Whether the UK votes to leave or remain in the EU, the investment world isn’t set to turn on its head. This sentiment has been echoed by fund manager Neil Woodford, with him stating recently that while Brexit could cause uncertainty in the short run, the stock market faces a multitude of risks to its long-term growth rate whatever the outcome of the vote. These include high debt levels, deflation, weak productivity growth and unfavourable demographics across the developed world.

As such, whether the UK votes to go it alone or stay in the bloc, investors will still have to contend with a number of risks that could hurt the performance of their portfolios. And with the scope for interest rate rises in the US as well as a new US President due to be elected later this year, there are a number of risks facing global stock markets that need to be considered by investors.

Same as it ever was

The current situation facing the investment community is no different than it ever has been. There are risks that are known about, such as those described above, as well as other risks that simply can’t be foreseen. However, the key takeaway is that share prices have risen in the past while risks of similar magnitude were present and so continuing to invest in high quality companies at fair prices looks set to be a sound investment strategy to adopt in future.

For example, since the FTSE 100 was created in 1984 there have been a number of risks facing investors. Notably, the 1987 crash had a severely negative impact on the UK economy and sent house prices drastically lower. While they took a number of years to recover, the FTSE 100 reversed its decline of 32% within a couple of years before going on to treble in value within the next 10 years.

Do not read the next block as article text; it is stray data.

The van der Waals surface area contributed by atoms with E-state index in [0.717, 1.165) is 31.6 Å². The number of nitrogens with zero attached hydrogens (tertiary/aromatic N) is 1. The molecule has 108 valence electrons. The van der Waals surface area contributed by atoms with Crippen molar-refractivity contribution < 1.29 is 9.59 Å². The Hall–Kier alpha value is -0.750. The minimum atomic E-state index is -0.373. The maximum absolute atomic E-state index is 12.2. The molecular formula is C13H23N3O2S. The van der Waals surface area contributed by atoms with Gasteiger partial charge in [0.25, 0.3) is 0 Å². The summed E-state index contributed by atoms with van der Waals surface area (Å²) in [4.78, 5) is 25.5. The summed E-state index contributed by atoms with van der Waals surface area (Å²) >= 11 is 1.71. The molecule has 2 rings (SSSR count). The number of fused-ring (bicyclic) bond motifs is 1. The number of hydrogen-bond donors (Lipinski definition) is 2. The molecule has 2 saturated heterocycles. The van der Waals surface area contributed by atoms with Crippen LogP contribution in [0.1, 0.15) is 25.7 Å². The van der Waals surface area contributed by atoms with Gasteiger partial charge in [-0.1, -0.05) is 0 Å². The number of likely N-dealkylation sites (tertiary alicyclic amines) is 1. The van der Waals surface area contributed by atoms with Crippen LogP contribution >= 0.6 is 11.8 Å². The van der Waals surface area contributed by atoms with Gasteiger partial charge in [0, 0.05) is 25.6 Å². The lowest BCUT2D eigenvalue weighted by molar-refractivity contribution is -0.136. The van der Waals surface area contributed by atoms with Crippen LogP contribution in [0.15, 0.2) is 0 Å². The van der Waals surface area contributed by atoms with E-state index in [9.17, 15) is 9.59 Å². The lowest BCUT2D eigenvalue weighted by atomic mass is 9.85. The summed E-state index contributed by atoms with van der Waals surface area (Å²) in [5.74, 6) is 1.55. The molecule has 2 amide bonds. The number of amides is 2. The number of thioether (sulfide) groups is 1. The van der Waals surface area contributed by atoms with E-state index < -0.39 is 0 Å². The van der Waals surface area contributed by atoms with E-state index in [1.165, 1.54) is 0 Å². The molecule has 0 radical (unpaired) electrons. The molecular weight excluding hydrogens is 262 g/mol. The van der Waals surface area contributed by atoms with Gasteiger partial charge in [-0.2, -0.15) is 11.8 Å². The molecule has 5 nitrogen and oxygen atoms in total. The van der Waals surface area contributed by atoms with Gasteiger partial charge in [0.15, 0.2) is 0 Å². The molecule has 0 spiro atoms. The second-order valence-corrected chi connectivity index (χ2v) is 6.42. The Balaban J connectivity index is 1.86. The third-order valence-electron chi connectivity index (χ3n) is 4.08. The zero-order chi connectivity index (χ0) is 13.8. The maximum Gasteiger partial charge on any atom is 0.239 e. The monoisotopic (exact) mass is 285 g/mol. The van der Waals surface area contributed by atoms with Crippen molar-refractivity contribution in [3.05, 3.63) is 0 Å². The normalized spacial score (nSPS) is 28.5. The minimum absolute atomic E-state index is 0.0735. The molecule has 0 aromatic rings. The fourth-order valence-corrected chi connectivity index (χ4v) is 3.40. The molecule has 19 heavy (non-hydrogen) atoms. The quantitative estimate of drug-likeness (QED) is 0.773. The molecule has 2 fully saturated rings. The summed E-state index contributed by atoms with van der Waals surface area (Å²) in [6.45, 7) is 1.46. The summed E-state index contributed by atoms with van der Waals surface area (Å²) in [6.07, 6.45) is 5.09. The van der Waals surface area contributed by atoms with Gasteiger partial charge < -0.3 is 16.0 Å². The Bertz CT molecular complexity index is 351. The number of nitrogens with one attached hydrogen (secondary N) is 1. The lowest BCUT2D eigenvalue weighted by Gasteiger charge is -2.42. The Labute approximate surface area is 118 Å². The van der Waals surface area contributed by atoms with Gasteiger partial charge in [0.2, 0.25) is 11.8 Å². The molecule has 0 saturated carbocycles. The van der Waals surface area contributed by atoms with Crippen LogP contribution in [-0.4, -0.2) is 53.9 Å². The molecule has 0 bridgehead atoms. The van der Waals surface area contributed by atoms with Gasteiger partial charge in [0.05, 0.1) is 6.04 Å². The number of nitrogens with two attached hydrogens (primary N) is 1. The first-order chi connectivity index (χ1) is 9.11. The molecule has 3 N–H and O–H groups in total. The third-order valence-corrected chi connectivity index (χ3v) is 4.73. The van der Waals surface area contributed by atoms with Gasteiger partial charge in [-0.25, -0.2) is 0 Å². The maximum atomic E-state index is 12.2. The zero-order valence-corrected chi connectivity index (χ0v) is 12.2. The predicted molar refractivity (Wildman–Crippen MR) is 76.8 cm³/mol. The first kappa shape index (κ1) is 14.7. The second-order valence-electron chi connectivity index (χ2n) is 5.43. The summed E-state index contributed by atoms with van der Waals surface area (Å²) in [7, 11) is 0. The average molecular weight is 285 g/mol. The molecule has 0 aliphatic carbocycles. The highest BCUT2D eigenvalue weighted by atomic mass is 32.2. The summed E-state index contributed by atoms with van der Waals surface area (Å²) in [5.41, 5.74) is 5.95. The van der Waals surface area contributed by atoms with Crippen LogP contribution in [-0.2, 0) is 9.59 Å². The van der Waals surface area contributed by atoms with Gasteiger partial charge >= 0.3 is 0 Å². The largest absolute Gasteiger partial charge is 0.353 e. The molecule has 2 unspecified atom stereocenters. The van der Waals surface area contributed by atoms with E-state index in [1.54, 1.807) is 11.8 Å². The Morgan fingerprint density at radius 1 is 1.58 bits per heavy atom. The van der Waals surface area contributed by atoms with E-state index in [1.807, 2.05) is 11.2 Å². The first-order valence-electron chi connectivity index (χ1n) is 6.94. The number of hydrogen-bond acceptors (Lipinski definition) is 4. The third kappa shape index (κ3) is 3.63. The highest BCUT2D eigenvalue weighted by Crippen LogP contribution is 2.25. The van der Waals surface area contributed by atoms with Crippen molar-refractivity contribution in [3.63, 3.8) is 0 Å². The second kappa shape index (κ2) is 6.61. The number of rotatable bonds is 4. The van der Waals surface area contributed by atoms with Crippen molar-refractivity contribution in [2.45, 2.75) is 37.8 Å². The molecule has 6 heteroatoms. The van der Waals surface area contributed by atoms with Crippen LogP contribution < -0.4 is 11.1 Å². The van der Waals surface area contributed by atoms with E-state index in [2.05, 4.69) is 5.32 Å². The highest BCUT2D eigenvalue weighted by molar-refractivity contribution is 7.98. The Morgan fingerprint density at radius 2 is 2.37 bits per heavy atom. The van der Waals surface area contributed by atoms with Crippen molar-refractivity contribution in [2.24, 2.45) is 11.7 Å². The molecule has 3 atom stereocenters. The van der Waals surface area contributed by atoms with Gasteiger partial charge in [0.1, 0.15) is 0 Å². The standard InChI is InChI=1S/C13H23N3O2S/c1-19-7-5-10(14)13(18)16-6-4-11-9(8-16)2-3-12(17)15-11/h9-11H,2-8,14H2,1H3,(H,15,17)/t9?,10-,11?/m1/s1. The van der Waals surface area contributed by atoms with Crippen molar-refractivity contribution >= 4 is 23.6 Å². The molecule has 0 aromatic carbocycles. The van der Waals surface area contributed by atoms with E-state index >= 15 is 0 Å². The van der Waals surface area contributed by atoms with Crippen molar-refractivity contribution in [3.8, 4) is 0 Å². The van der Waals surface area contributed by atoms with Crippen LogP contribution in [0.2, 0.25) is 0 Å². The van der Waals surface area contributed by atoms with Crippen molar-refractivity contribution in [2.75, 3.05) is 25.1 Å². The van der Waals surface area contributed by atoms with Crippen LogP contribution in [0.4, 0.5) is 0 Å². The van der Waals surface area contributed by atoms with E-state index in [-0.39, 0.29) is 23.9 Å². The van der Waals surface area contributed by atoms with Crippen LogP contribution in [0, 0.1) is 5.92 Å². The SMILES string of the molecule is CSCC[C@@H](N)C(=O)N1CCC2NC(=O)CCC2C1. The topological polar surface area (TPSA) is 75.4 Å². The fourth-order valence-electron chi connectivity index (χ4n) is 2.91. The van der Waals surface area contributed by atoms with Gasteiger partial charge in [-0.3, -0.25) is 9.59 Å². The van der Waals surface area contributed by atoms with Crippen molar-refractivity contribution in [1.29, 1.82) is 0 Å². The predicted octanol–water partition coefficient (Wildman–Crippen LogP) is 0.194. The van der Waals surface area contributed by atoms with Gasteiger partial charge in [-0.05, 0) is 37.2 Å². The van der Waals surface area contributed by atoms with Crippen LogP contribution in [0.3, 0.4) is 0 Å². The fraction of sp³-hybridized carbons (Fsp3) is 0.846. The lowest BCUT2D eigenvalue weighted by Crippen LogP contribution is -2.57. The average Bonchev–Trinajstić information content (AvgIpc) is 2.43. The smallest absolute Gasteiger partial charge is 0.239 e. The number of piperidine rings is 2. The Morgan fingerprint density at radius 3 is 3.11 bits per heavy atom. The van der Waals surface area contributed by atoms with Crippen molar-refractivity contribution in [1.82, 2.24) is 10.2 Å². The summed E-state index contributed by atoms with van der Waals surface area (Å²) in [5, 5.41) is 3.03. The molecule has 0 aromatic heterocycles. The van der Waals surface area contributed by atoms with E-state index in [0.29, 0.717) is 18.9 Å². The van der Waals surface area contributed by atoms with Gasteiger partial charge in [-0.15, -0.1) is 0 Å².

Similarly, the bursting of the dot.com bubble sent share prices lower by around 50% and yet they recovered in time to then fall once more by a similar amount during the credit crunch. Last year the FTSE 100 rose above 7,000 points to fully recover from the credit crunch despite facing major risks such as a commodity crisis, a slowdown in China and weak growth from the Eurozone. As such, it’s clear that share prices can rapidly rise even though they continually face risks to their future performance.

Due to this fact, it seems obvious that the risks investors currently face shouldn’t deter them from investing for the long term. In fact, waiting for less risk to be clear before investing would most likely lead to investors sitting on the fence for their whole lives while inflation gradually eats away at the real-terms value of their cash.

So, while Brexit may cause a short-term wobble in share prices, we as investors always face a wide range of risks. Finding the highest potential rewards given the circumstances seems to be a sound strategy to adopt now and over the coming years.

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